By Don Heckman
The full house crowd at Vibrato Grill Jazz…etc. Tuesday night may not have had a great deal of familiarity with Aaron Weinstein, the headline act. But it’s a fair bet that by the end of the gifted young violinist’s 90 minute set, a good portion of the audience felt they had just seen an intriguing new jazz star in the making.
Weinstein, still in his twenties, has already established considerable visibility in his New York City home. But he’s been virtually unknown on the West Coast – a situation which is hopefully in the process of changing with future bookings.
However, to describe Weinstein as a “violinist” doesn’t completely grasp the unexpected range of his talents, which illuminated his music with a Woody Allen-like sense of humor and one whimsical tale after another.
Coming on stage at Vibrato, wearing a suit and a bowtie, looking as though he’d just come from his Bar Mitzvah, Weinstein opened his set with a threat to perform some Schoenberg 12-tone compositions, a threat fortunately unfulfilled before he dug into a program of Songbook standards, introduced with amusing commentaries.
The first was “Cheek to Cheek,” followed by “Easter Parade,” which he dedicated to “My people, the Jews.” Before he played “I Want To Be Happy,” he noted his difficulty with the song’s “disconnect between the lovely melody and the co-dependent lyrics.” On ‘Sleeping Bee,” he introduced the Truman Capote/Harold Arlen song with a Capote line describing a character “as out of place as a violinist in a jazz band.”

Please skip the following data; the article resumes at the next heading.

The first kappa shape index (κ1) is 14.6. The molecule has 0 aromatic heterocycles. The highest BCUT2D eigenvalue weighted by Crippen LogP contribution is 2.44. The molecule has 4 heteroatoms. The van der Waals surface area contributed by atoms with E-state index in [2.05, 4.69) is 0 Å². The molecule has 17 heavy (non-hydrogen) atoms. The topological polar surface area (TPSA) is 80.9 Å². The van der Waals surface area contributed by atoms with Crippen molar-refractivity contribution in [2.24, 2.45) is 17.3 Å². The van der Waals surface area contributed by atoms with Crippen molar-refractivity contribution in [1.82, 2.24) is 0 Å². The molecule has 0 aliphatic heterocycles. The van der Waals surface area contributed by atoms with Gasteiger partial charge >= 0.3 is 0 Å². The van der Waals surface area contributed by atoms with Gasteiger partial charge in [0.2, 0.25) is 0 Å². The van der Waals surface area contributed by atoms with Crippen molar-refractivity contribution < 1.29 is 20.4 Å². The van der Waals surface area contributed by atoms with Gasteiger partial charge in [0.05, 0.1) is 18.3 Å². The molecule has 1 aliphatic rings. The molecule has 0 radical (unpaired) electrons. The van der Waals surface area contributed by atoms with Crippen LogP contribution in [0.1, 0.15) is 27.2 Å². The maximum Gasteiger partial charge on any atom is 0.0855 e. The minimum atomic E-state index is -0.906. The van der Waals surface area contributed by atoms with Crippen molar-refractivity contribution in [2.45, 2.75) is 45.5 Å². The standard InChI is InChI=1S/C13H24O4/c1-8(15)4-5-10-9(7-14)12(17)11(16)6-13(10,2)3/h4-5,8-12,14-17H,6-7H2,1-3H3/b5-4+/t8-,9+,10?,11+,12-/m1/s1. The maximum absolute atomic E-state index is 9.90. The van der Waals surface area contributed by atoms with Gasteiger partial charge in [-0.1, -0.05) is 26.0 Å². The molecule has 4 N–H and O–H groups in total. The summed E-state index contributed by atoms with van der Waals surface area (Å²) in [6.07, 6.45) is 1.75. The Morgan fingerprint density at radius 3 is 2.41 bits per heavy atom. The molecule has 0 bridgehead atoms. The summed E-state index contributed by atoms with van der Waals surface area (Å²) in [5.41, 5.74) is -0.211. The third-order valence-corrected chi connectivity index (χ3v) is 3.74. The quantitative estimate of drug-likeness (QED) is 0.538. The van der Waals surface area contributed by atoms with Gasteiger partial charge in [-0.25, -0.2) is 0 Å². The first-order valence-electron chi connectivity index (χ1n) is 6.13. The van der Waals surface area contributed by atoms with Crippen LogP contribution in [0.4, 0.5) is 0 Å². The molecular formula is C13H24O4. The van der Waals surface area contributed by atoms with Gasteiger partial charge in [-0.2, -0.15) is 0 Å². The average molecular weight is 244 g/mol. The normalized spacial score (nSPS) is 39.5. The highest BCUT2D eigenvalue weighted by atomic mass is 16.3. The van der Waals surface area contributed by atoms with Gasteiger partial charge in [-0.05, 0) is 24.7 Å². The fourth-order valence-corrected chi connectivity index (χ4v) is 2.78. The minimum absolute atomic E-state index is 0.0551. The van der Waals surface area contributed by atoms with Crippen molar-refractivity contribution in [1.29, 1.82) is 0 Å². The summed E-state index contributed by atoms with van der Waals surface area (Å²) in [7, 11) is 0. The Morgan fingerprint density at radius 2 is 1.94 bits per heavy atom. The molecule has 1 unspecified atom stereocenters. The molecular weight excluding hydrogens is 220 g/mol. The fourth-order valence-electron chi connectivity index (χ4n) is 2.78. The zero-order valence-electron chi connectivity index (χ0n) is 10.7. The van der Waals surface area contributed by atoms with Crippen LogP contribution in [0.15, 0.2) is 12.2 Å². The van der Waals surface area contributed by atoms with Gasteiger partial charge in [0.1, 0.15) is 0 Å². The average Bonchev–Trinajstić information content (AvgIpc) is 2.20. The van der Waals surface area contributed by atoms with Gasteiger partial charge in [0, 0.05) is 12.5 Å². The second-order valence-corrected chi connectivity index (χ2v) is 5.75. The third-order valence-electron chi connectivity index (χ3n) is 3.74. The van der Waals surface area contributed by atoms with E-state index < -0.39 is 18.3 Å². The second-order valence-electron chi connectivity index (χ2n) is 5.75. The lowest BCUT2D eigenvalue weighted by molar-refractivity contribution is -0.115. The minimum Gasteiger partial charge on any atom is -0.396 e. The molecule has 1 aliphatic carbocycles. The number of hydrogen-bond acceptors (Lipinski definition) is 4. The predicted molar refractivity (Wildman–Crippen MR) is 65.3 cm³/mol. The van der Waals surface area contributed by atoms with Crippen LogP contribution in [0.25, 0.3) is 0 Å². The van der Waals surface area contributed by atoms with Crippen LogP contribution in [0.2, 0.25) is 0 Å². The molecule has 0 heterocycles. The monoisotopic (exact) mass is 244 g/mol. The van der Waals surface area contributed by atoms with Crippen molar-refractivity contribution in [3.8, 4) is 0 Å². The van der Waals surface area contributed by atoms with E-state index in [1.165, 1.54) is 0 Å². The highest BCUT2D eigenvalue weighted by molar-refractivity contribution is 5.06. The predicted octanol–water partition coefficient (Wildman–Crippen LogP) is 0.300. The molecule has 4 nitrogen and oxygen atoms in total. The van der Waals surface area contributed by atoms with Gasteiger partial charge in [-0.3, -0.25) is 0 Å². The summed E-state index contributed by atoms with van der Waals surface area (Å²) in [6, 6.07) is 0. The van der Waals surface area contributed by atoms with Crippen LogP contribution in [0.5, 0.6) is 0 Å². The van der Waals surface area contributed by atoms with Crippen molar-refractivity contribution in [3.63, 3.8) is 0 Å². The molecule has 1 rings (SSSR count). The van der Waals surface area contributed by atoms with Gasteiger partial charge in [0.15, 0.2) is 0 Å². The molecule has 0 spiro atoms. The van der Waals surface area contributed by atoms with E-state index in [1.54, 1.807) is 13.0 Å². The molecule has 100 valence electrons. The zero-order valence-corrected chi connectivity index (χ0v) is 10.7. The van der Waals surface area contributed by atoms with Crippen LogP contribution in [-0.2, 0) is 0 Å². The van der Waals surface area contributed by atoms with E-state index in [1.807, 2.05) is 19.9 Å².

Weinstein played each of these tunes – as well as others such as “Georgia On My Mind,” “Til’ There Was You,” “Someone to Watch Over Me” and “Somebody Loves Me” – with style and imagination. At times, his slower phrasing recalled the jazz violin of Stephane Grappelli. But in the faster tunes he applied his virtuosic technical skills to stunningly inventive improvising, often delivered at Autobahn-speed tempos.
Further displaying his abilities, he occasionally switched to violin pizzicato lines. And, in mid-set, he moved from violin to mandolin to play “Over the Rainbow” and “Paper Moon.” Here, too, he revealed a remarkable musical range of abilities.
Weinstein was backed with warm creative empathy by pianist Tom Rainier and bassist Pat Senatore. Both are veteran accompanists, providing intimate interaction in the ensemble passages and impressive soloing of their own.
By the time Weinstein had finished a set overflowing with clever wit and memorable music, he had thoroughly tamed Vibrato’s usually noisy crowd. And he’d also convincingly introduced himself to Los Angeles as a talent with a sky’s-the-limit future.
Aaron Weinstein has one more performance at Vibrato Grill Jazz…etc. tonight. Don’t miss it. This young man is one of a kind.
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Photos by Faith Frenz.